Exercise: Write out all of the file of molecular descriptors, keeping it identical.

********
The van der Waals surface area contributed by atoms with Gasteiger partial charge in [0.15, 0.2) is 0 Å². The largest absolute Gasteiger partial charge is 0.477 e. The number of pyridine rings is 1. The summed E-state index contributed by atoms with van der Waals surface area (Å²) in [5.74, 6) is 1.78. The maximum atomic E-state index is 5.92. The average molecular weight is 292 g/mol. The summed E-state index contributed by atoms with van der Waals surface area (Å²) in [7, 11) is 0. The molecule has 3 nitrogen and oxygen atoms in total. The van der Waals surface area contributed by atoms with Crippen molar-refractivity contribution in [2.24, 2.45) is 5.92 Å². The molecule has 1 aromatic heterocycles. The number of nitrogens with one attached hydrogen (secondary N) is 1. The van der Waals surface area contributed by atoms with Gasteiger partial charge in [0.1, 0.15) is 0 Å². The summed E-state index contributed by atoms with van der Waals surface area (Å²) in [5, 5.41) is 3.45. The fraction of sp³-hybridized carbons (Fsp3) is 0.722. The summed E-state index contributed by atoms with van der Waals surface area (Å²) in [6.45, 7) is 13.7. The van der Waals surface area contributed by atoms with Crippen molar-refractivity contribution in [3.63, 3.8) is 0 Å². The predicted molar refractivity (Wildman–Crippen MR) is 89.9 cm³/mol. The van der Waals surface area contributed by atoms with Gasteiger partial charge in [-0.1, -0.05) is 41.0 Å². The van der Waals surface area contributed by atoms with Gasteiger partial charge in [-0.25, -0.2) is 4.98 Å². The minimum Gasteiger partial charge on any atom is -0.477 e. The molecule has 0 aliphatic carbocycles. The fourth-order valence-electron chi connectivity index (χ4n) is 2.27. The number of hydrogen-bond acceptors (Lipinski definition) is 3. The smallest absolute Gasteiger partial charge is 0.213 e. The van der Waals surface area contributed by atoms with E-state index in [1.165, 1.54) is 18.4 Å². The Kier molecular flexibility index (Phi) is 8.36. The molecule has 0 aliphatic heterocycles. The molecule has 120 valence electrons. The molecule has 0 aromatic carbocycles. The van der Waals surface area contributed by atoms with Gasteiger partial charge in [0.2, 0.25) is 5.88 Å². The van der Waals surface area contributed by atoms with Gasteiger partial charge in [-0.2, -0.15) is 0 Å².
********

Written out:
The van der Waals surface area contributed by atoms with Gasteiger partial charge in [0.15, 0.2) is 0 Å². The largest absolute Gasteiger partial charge is 0.477 e. The number of pyridine rings is 1. The summed E-state index contributed by atoms with van der Waals surface area (Å²) in [5.74, 6) is 1.78. The maximum atomic E-state index is 5.92. The average molecular weight is 292 g/mol. The summed E-state index contributed by atoms with van der Waals surface area (Å²) in [7, 11) is 0. The molecule has 3 nitrogen and oxygen atoms in total. The van der Waals surface area contributed by atoms with Crippen molar-refractivity contribution in [2.24, 2.45) is 5.92 Å². The molecule has 1 aromatic heterocycles. The number of nitrogens with one attached hydrogen (secondary N) is 1. The van der Waals surface area contributed by atoms with Gasteiger partial charge in [0.1, 0.15) is 0 Å². The summed E-state index contributed by atoms with van der Waals surface area (Å²) in [5, 5.41) is 3.45. The fraction of sp³-hybridized carbons (Fsp3) is 0.722. The summed E-state index contributed by atoms with van der Waals surface area (Å²) in [6.45, 7) is 13.7. The van der Waals surface area contributed by atoms with Crippen molar-refractivity contribution in [3.63, 3.8) is 0 Å². The predicted molar refractivity (Wildman–Crippen MR) is 89.9 cm³/mol. The van der Waals surface area contributed by atoms with Gasteiger partial charge in [-0.1, -0.05) is 41.0 Å². The van der Waals surface area contributed by atoms with Gasteiger partial charge in [-0.25, -0.2) is 4.98 Å². The minimum Gasteiger partial charge on any atom is -0.477 e. The molecule has 0 aliphatic carbocycles. The fourth-order valence-electron chi connectivity index (χ4n) is 2.27. The number of hydrogen-bond acceptors (Lipinski definition) is 3. The smallest absolute Gasteiger partial charge is 0.213 e. The van der Waals surface area contributed by atoms with E-state index in [1.165, 1.54) is 18.4 Å². The Kier molecular flexibility index (Phi) is 8.36. The molecule has 0 aliphatic heterocycles. The molecule has 120 valence electrons. The molecule has 0 aromatic carbocycles. The van der Waals surface area contributed by atoms with Gasteiger partial charge in [0.2, 0.25) is 5.88 Å². The van der Waals surface area contributed by atoms with Gasteiger partial charge in [-0.2, -0.15) is 0 Å².